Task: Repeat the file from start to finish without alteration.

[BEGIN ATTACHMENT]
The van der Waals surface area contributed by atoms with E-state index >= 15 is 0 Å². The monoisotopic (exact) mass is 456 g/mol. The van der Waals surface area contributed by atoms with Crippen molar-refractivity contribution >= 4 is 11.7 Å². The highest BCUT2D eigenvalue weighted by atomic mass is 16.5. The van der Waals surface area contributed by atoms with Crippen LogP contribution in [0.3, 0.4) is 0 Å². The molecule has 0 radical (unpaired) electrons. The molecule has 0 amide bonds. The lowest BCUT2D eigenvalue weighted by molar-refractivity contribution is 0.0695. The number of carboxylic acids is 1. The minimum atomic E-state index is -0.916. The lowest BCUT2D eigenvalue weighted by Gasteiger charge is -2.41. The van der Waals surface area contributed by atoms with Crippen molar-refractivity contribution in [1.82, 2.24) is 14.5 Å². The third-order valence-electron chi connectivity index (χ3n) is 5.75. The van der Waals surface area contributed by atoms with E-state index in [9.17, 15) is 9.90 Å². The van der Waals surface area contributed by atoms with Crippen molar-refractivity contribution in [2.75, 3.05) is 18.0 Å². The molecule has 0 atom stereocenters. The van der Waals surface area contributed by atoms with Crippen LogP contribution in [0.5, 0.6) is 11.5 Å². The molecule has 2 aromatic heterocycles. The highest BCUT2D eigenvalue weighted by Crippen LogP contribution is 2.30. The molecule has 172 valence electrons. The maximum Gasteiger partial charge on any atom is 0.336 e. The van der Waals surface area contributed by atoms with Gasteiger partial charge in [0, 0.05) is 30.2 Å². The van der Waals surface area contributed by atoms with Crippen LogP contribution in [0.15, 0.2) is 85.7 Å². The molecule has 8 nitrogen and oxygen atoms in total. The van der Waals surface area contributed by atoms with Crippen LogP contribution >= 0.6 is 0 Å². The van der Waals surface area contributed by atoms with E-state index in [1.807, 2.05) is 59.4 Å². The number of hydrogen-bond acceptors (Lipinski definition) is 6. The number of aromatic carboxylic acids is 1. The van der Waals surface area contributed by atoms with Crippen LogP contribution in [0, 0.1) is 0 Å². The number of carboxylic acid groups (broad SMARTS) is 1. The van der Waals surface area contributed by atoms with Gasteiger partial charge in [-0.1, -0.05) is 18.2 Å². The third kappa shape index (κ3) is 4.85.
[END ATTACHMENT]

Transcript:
The van der Waals surface area contributed by atoms with E-state index >= 15 is 0 Å². The monoisotopic (exact) mass is 456 g/mol. The van der Waals surface area contributed by atoms with Crippen molar-refractivity contribution >= 4 is 11.7 Å². The highest BCUT2D eigenvalue weighted by atomic mass is 16.5. The van der Waals surface area contributed by atoms with Crippen LogP contribution in [0.3, 0.4) is 0 Å². The molecule has 0 radical (unpaired) electrons. The molecule has 0 amide bonds. The lowest BCUT2D eigenvalue weighted by molar-refractivity contribution is 0.0695. The number of carboxylic acids is 1. The minimum atomic E-state index is -0.916. The lowest BCUT2D eigenvalue weighted by Gasteiger charge is -2.41. The van der Waals surface area contributed by atoms with Crippen molar-refractivity contribution in [1.82, 2.24) is 14.5 Å². The third-order valence-electron chi connectivity index (χ3n) is 5.75. The van der Waals surface area contributed by atoms with E-state index in [9.17, 15) is 9.90 Å². The van der Waals surface area contributed by atoms with Crippen molar-refractivity contribution in [2.75, 3.05) is 18.0 Å². The molecule has 0 atom stereocenters. The van der Waals surface area contributed by atoms with Crippen LogP contribution in [0.5, 0.6) is 11.5 Å². The molecule has 2 aromatic heterocycles. The highest BCUT2D eigenvalue weighted by Crippen LogP contribution is 2.30. The molecule has 172 valence electrons. The maximum Gasteiger partial charge on any atom is 0.336 e. The van der Waals surface area contributed by atoms with Gasteiger partial charge in [0, 0.05) is 30.2 Å². The van der Waals surface area contributed by atoms with Crippen LogP contribution in [0.15, 0.2) is 85.7 Å². The molecule has 8 nitrogen and oxygen atoms in total. The van der Waals surface area contributed by atoms with Crippen LogP contribution >= 0.6 is 0 Å². The van der Waals surface area contributed by atoms with E-state index in [1.807, 2.05) is 59.4 Å². The number of hydrogen-bond acceptors (Lipinski definition) is 6. The number of aromatic carboxylic acids is 1. The van der Waals surface area contributed by atoms with Crippen LogP contribution in [0, 0.1) is 0 Å². The number of carboxylic acid groups (broad SMARTS) is 1. The van der Waals surface area contributed by atoms with Gasteiger partial charge in [-0.1, -0.05) is 18.2 Å². The third kappa shape index (κ3) is 4.85.